• Oregon State's Rodgers brothers might be a problem for the rest of the Pac-10 for years to come. Here's a good story about a young man who found himself and now may help answer questions on the Beavers offensive line.
  • The Bootleg talks to a few key Stanford freshmen. If I were a Stanford football fan, I'd subscribe to this Web site -- by far the best source for Stanford football and recruiting information.
  • UCLA will vary its snap count this year (it always went on "one" in 2007). So hut... hut... hut--hut... HUT! And when they finally go, the ball will be better spread around under offensive coordinator Norm Chow.
  • Brian Dohn also gives UCLA's pecking order in the secondary: "First team
    Michael Norris and Alterraun Verner are the cornerbacks, Aaron Ware and Rahim Moore are the safeties. Second team Courtney Viney and Aaron Hester are the cornerbacks and Bret Lockett (suspended for first game) and Glenn Love are the safeties." By the way, that's true freshman Rahim Moore.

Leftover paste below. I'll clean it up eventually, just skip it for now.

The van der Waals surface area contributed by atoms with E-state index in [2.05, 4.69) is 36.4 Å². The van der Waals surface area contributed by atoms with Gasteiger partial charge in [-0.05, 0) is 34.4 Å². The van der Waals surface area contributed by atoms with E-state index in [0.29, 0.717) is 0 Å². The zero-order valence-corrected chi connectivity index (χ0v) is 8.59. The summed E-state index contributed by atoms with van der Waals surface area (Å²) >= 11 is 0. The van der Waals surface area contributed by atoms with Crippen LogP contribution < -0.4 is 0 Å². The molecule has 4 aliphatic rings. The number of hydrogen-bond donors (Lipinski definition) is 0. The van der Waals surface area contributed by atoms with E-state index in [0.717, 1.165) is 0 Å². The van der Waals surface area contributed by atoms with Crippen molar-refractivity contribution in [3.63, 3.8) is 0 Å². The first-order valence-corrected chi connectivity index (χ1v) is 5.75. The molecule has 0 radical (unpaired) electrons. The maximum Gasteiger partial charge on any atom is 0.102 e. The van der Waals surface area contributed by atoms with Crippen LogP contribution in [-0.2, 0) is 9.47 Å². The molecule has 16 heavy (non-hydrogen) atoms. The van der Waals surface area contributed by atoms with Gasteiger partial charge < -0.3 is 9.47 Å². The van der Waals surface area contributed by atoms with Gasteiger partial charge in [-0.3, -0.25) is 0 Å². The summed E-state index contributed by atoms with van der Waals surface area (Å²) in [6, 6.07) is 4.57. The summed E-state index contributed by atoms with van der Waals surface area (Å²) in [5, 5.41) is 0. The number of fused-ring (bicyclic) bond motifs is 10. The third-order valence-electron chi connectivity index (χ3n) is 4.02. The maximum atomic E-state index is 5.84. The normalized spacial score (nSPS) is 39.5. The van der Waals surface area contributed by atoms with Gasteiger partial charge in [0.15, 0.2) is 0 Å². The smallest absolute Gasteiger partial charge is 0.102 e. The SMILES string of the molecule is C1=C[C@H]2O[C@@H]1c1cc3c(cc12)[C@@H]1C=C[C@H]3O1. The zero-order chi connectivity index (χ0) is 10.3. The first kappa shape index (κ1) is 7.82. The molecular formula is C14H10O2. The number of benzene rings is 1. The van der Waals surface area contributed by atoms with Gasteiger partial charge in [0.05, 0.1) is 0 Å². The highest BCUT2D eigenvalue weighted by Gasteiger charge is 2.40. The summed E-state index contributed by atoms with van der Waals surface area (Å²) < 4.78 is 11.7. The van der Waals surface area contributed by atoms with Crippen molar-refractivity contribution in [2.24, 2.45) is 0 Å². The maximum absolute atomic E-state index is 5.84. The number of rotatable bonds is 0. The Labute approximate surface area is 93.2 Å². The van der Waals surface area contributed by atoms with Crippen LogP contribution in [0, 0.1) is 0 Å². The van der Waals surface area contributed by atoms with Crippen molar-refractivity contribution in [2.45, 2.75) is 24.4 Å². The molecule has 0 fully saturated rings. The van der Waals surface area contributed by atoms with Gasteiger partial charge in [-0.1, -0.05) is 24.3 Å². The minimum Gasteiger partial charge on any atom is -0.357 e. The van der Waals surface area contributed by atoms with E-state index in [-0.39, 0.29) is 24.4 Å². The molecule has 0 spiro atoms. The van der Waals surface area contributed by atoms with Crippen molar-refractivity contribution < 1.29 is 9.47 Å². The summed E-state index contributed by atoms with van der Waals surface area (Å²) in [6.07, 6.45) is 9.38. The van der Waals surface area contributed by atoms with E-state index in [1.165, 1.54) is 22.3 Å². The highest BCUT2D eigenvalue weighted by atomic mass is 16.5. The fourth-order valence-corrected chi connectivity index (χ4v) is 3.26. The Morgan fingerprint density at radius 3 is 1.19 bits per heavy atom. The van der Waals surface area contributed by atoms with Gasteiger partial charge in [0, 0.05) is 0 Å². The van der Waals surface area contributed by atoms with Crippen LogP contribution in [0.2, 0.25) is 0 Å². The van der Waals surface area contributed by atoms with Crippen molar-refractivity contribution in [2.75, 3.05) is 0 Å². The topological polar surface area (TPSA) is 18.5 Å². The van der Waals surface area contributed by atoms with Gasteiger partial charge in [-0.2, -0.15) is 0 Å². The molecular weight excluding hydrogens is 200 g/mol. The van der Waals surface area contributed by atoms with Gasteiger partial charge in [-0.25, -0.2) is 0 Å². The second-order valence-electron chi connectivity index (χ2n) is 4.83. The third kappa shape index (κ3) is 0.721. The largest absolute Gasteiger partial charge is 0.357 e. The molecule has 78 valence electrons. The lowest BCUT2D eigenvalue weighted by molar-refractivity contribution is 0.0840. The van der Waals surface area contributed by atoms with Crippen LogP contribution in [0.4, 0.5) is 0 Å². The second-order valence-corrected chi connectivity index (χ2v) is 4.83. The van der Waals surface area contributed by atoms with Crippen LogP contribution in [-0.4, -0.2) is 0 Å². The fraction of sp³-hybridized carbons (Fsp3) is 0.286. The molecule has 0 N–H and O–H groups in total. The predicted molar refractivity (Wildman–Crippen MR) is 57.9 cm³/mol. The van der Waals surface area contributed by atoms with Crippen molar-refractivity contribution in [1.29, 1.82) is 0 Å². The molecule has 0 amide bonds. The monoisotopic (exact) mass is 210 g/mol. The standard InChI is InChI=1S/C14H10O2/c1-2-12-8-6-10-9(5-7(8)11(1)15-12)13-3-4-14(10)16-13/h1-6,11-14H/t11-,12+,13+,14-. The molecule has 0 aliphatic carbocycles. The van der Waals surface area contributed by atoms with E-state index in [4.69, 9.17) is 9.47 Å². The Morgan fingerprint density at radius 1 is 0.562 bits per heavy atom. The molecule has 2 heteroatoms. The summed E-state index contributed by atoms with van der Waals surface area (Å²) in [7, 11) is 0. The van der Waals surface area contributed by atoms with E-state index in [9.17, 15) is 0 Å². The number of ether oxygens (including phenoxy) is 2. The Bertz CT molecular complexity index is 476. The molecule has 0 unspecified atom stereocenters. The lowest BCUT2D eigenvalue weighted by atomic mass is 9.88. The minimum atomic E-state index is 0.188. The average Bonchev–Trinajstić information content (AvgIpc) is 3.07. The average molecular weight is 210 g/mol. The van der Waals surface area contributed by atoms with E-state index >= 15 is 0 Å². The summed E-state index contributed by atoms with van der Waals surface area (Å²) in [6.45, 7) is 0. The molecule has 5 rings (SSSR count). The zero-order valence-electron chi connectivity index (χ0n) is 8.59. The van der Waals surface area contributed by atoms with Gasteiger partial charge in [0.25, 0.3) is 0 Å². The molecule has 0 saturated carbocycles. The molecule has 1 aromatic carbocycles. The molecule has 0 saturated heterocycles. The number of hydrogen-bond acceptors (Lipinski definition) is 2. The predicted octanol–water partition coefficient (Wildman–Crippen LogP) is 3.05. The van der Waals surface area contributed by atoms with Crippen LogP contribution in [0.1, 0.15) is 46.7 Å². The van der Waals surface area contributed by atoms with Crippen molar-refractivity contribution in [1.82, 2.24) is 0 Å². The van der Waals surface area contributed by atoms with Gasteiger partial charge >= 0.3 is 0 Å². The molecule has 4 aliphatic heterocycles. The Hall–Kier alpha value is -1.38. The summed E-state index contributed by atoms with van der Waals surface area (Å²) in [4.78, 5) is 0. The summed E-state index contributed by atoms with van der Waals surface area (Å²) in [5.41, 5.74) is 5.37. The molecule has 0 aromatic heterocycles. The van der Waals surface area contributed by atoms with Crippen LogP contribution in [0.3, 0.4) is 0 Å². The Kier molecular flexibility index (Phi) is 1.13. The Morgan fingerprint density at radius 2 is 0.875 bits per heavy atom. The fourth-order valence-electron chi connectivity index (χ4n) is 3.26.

• This second item might worry USC fans just a little: OG Jeff Byers is sitting out with an enlarged spleen. And back injuries are starting to hamper the Trojans backup LBs. The important thing here isn't that frosh TE Blake Ayles is getting rock by an overzealous DB, it's that he's already running with the 1s and 2s.
  • Bob Condotta looks at Washington's young defensive line. He also includes an item in his blog's practice report about a former player taking issue with coach Tyrone Willingham. Molly Yanity leads her notes with a quick hit on QB Jake Locker's conditioning -- it's good. That's good, because Locker told Don Ruiz he wants to complete 65 percent of his passes this season, which is considerably higher than his 47-percent rate in 2007.
  • Washington State needs WR Michael Willis to step up, particularly after Daniel Blackledge suffered a hamstring injury. Willis brought his mom to town for support. And a Coug practice report.